Our program can help identify a Deaf employee’s support team, and communicate their goals and support needs to their employers. We can also help with technical assessments and training for workplaces. For example, if you don’t know how to use an iPad or how to use it at work, we can help you learn how to use this technology or any other technology that might be used as an accommodation at work. We can train folks on all kinds of technology. Next slide.
Now I would like to introduce you to some of our employment team members. Nyssa Vaughn is employed as a business administrator. She does a number of things to keep things running within our program. In brief, Nyssa is a CODA which means she has Deaf parents. She will be responsible for maintaining and developing positive business relationships as well as partnerships with VR counselors, county service coordinators, brokerage personal assistants and managing referrals from all educational representatives to Bridges’ programs. She is an amazing woman! Nyssa will also be responsible for managing all fee for service contracts, service agreements, billing and other administrative support. It is a LOT of work. She’s an incredible worker and I look forward to seeing what she can bring to the growth of Bridges.
Our next employment team member is Holly Hartman who is Deaf. Holly is an employment and independent living specialist. Holly is a fantastic lady who is a huge asset to our team. She is a former Arizona VR counselor, however, after a while in that field, she realized it was not the best fit for her and transitioned into working as an employment and independent living specialist. Holly has thrived in this new position and loves her job. She has a great deal of knowledge related to supporting Deaf, DeafBlind, Deaf+ and Hard of Hearing populations in attaining employment. I’ve seen her successes and she’s just incredible at what she does. Next slide.
Monica Cruikshank is our next team member. This lady is amazing. She is Deaf and has extensive knowledge and experience in supporting Deaf people who are intellectually or developmentally disabled (I/DD) in their communities, homes and workplaces. She’s worked with group homes and employers to support I/DD individuals and our team is constantly impressed with what Monika brings to the table. She’s just another member of our top-notch team!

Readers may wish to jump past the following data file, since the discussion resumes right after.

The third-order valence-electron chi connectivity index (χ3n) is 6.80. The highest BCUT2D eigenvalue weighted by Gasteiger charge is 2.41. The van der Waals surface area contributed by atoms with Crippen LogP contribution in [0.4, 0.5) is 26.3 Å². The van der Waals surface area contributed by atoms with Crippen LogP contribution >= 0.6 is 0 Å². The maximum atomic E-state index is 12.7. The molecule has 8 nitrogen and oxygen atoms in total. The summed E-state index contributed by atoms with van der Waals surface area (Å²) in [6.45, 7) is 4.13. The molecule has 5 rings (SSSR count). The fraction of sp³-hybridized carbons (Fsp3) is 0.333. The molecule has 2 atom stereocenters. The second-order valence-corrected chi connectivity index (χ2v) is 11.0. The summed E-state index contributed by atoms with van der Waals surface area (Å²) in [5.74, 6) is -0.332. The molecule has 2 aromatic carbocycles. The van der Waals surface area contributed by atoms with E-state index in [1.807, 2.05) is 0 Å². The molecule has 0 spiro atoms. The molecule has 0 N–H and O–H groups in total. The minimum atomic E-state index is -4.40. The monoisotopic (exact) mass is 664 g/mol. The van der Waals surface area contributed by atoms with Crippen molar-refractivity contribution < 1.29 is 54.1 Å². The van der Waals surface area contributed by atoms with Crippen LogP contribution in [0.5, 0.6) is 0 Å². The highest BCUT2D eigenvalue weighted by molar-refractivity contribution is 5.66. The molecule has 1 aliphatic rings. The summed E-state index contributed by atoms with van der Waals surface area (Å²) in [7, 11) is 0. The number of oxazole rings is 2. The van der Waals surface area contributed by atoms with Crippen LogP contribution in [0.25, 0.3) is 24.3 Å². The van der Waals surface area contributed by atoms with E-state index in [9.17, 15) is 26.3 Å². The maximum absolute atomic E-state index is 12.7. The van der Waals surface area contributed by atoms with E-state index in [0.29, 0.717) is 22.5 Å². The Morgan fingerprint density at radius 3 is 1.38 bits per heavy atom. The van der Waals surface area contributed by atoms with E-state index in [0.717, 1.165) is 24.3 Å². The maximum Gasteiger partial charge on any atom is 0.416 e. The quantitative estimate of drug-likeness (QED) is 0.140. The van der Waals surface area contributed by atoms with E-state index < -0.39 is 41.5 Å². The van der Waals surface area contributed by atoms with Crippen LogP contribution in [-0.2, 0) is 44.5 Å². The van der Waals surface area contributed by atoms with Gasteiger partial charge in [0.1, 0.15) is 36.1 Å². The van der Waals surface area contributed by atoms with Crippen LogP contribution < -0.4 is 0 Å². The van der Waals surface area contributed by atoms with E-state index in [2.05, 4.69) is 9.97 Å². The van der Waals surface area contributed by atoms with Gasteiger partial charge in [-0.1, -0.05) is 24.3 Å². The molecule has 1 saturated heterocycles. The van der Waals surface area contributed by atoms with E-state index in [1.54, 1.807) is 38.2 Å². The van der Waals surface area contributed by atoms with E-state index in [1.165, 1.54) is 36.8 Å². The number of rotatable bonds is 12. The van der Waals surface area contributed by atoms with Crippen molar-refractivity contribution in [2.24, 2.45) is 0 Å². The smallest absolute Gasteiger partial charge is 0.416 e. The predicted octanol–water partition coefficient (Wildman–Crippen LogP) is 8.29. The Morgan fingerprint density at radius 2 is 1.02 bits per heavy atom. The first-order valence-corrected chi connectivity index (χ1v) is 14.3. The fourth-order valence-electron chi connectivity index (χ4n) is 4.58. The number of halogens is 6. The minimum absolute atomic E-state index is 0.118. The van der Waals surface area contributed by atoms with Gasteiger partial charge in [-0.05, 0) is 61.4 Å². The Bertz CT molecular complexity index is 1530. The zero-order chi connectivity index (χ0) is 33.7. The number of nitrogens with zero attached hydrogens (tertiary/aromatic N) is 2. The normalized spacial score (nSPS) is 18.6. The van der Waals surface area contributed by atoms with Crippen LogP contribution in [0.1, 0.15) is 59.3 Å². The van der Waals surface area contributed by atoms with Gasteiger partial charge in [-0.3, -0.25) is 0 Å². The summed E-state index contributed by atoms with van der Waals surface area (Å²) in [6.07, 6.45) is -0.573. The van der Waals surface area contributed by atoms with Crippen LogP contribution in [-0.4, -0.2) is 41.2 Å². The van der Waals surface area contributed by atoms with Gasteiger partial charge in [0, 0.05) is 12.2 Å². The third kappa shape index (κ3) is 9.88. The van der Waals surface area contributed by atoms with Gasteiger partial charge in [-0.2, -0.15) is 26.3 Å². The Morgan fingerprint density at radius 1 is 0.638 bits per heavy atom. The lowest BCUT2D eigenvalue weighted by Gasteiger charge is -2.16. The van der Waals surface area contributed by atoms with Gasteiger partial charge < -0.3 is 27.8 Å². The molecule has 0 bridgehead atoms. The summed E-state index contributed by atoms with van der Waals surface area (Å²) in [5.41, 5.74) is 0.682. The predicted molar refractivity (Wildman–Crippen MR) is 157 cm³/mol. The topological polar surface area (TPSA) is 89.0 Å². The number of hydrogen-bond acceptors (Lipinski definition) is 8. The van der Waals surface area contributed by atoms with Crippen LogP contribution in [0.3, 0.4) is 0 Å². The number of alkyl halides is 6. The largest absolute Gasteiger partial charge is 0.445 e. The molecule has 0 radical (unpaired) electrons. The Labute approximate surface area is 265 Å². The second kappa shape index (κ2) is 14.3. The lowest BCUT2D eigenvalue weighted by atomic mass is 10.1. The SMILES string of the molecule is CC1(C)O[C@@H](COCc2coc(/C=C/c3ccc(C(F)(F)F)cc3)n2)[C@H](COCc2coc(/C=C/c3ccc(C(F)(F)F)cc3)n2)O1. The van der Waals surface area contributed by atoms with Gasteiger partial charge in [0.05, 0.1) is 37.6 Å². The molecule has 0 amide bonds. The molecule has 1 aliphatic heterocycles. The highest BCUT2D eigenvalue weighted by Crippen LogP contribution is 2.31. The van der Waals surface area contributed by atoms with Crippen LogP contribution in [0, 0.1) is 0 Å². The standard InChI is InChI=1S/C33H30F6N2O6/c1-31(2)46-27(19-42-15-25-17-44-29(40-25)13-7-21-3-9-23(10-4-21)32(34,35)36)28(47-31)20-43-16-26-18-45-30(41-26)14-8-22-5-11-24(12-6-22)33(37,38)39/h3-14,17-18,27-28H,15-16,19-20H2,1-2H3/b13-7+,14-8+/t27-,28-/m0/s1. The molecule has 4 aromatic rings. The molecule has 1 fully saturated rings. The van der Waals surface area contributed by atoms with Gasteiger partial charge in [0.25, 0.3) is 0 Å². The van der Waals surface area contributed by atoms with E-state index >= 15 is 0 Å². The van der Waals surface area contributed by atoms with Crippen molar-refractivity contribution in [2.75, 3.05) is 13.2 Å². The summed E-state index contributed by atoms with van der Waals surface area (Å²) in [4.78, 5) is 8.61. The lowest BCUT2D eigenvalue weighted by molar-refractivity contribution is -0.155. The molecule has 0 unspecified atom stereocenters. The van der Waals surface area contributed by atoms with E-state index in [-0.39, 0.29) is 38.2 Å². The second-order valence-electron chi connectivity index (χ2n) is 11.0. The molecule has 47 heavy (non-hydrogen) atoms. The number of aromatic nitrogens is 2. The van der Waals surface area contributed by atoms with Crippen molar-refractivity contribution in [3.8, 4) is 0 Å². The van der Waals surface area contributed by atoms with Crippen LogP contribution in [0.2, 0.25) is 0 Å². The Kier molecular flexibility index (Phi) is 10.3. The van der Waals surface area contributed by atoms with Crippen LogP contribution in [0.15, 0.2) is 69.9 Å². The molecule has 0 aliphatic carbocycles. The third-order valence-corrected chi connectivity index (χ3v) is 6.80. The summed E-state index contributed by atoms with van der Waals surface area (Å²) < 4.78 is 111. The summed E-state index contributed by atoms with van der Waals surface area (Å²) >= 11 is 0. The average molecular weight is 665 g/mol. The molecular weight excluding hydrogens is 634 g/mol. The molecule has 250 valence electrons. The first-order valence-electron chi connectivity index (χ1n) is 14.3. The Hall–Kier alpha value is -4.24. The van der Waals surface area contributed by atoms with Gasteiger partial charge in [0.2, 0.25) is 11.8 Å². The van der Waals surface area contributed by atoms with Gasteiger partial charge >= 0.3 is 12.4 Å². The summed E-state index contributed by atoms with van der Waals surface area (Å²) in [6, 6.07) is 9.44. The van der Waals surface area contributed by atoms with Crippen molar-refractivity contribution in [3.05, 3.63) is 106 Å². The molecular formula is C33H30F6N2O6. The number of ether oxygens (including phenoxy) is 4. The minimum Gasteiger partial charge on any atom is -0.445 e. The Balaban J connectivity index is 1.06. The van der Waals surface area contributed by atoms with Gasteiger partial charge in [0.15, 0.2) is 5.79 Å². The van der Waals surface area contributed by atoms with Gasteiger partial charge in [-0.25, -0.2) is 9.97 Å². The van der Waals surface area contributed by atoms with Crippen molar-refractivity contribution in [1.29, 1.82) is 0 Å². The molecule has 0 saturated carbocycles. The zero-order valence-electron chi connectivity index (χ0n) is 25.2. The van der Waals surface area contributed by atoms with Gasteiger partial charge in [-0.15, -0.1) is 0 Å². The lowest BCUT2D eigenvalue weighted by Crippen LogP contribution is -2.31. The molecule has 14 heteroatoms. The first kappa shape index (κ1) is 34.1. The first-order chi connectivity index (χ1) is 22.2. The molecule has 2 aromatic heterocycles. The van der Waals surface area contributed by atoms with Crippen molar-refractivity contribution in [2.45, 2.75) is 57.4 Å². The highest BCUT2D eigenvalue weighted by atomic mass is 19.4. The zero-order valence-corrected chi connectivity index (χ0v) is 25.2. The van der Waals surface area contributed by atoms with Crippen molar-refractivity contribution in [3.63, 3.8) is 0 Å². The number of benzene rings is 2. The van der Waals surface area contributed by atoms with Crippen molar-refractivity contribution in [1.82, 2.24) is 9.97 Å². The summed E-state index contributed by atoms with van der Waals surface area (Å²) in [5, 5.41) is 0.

I have another bit of exciting news to share with you. Our team will be hiring for two more employment and independent living specialists in the next few months! Keep an eye on your email newsletters and our website for those positions to be announced!
Julie: Hello! I am Julie Reis. I work with housing services. My responsibility is to make sure that the Fair Housing Council of Oregon (fhco.org) information provided on video, is accessible to Deaf and Hard of Hearing individuals. Historically, the information on the FHCO website has not been widely accessible but the information provided is critically important. So, Bridges contacted FHCO with a list of suggestions such as providing closed-captioning for their videos (among others) to make their content more accessible. FHCO was open to these suggestions and agreed to provide captions on their videos. This will allow any Deaf person going to FHCO.org to watch the captioned videos and learn how to access the resources offered by FHCO.
Bridges’ housing services program provides resources such as communication access services during interactions with a landlord or property manager during the application process, if issues arise, or to participate in HOA meetings. Bridges can help with financial assistance to help folks get into an apartment or house such as assistance with an application fee, deposit or move-in costs.
Bridges can also assist with reasonable accommodations such as provision of visual smoke alarms. Sometimes apartments only have ONE fire alarm regardless of the apartment having multiple rooms. We work with landlords to make sure that all rooms have visual smoke alarms for Deaf tenants. Sometimes getting the proper alarms installed can be challenging because an apartment’s existing system might be hardwired rather than battery operated. We communicate with the Deaf tenant to find out what other accommodations they might need. For example, a visual doorbell alert. Sometimes tenants prefer a video doorbell like a Ring doorbell, however for that doorbell to record video, the tenant must pay for a subscription. Without a subscription, the Ring doorbell is “live” video only (no recording). Bridges would not cover the subscription fee for the recordings for a Ring doorbell, but if an individual wanted to pay for that subscription themselves, they could certainly do that.